It is an autobiographical story, Paula Markovitch remarks. The plot is set in places which I remember from my childhood. I return there in my dreams. These are hostile times. Submerged in difficult memories of the author, the story takes the shape of a blurry, restless impression set in the 70s, in an Argentine torn by fascism. A seven-year-old Ceci hides the secret whose disclosure may have terrible consequences for her whole family. The girl is not aware of its importance. Will she manage to remain silent?
The Prize is a bleak film, constructed out of repeated frames and shattered narration, stripped of dialogues or rich musical setting. The first feature film made by the author living in Mexico is a combination of anti-manifesto against the cult of armed forces and political dictatorship with a drama of an oppressed individual. Yet, the factor ruling the whole is the atmosphere of growing up in a barren, hostile place; the atmosphere built mainly thanks to the brilliant work of the cameraman, Wojciech Staroń.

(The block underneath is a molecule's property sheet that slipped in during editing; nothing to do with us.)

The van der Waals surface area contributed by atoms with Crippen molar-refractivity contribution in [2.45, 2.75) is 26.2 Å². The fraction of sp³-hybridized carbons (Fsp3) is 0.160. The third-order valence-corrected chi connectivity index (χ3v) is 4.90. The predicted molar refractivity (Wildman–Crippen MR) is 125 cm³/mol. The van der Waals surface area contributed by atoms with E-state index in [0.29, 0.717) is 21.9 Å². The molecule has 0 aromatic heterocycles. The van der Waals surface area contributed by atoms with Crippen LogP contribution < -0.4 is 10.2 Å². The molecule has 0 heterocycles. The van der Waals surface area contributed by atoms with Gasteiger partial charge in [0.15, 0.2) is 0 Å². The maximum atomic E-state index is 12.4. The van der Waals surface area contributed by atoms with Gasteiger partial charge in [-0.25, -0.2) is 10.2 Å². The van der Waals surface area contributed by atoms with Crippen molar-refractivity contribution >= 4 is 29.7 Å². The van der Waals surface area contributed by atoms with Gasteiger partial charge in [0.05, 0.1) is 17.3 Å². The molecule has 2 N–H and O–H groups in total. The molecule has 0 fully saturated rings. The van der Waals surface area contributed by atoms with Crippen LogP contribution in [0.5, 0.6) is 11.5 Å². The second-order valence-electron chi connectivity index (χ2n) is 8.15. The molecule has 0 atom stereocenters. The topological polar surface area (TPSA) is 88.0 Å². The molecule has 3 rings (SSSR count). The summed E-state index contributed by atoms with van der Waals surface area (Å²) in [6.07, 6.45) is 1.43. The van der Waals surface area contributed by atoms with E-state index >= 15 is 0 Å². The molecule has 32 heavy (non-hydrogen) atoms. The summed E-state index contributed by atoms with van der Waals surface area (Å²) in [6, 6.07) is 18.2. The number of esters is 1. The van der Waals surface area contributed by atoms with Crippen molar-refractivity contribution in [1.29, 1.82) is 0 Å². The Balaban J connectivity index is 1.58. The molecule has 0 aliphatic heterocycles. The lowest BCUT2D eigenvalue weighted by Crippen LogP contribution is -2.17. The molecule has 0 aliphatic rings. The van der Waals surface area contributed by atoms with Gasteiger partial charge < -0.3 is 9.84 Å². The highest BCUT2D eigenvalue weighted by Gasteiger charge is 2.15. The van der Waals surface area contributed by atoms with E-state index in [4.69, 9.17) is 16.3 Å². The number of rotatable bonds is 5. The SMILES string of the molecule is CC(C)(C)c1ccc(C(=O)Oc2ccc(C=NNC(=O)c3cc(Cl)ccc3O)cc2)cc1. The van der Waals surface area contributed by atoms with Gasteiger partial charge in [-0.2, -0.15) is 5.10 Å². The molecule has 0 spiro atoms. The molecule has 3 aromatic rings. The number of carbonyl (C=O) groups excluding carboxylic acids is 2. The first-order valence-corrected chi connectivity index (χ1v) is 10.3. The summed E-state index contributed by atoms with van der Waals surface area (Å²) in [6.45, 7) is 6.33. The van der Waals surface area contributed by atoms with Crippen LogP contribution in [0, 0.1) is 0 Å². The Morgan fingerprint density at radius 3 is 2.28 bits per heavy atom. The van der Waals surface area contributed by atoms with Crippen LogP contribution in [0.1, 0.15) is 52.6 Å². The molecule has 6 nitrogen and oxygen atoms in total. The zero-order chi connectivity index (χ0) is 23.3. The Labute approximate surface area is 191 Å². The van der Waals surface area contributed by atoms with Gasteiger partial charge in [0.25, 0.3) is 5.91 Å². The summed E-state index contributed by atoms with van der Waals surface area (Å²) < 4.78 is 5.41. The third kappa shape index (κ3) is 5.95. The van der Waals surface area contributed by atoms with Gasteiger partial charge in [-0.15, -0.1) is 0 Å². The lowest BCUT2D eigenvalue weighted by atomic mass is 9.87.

Berlin IFF 2011 – Silver Berlin Bear, Outstanding Artistic Achievement for the Camera and the Production Design
She was born in 1968 in Buenos Aires. As a teenager she often changed her address. When her parents settled in Cordoba in 1976, she started writing poems, short stories and plays. After moving to Mexico, she became a dramatist and lecturer. Over the years she wrote several screenplays, including the one to Fernando Eimbcke’s film, Lake Tahoe. Co-produced with Poland among others, The Prize is the first feature film that she has directed.
1999 Perriférico (short)
2006 Música de ambulancia (short)
2011 Nagroda / El premio / The Prize